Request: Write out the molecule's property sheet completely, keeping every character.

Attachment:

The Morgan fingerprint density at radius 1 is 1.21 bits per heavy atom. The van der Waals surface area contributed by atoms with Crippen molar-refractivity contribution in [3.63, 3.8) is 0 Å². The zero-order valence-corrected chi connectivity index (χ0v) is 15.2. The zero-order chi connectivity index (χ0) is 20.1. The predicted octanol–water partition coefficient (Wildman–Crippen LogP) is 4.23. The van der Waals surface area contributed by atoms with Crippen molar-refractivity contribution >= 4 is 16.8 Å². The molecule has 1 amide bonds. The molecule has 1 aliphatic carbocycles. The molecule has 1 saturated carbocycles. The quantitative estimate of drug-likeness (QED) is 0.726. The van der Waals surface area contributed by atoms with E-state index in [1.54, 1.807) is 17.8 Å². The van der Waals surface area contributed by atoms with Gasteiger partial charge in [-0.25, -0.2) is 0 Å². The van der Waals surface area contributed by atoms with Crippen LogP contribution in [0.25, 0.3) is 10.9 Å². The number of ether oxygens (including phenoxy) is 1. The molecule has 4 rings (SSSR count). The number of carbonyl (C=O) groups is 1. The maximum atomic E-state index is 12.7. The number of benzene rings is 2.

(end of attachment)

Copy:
The Morgan fingerprint density at radius 1 is 1.21 bits per heavy atom. The van der Waals surface area contributed by atoms with Crippen molar-refractivity contribution in [3.63, 3.8) is 0 Å². The zero-order valence-corrected chi connectivity index (χ0v) is 15.2. The zero-order chi connectivity index (χ0) is 20.1. The predicted octanol–water partition coefficient (Wildman–Crippen LogP) is 4.23. The van der Waals surface area contributed by atoms with Crippen molar-refractivity contribution >= 4 is 16.8 Å². The molecule has 1 amide bonds. The molecule has 1 aliphatic carbocycles. The molecule has 1 saturated carbocycles. The quantitative estimate of drug-likeness (QED) is 0.726. The van der Waals surface area contributed by atoms with E-state index in [1.54, 1.807) is 17.8 Å². The van der Waals surface area contributed by atoms with Gasteiger partial charge in [-0.25, -0.2) is 0 Å². The van der Waals surface area contributed by atoms with Crippen LogP contribution in [0.25, 0.3) is 10.9 Å². The number of ether oxygens (including phenoxy) is 1. The molecule has 4 rings (SSSR count). The number of carbonyl (C=O) groups is 1. The maximum atomic E-state index is 12.7. The number of benzene rings is 2.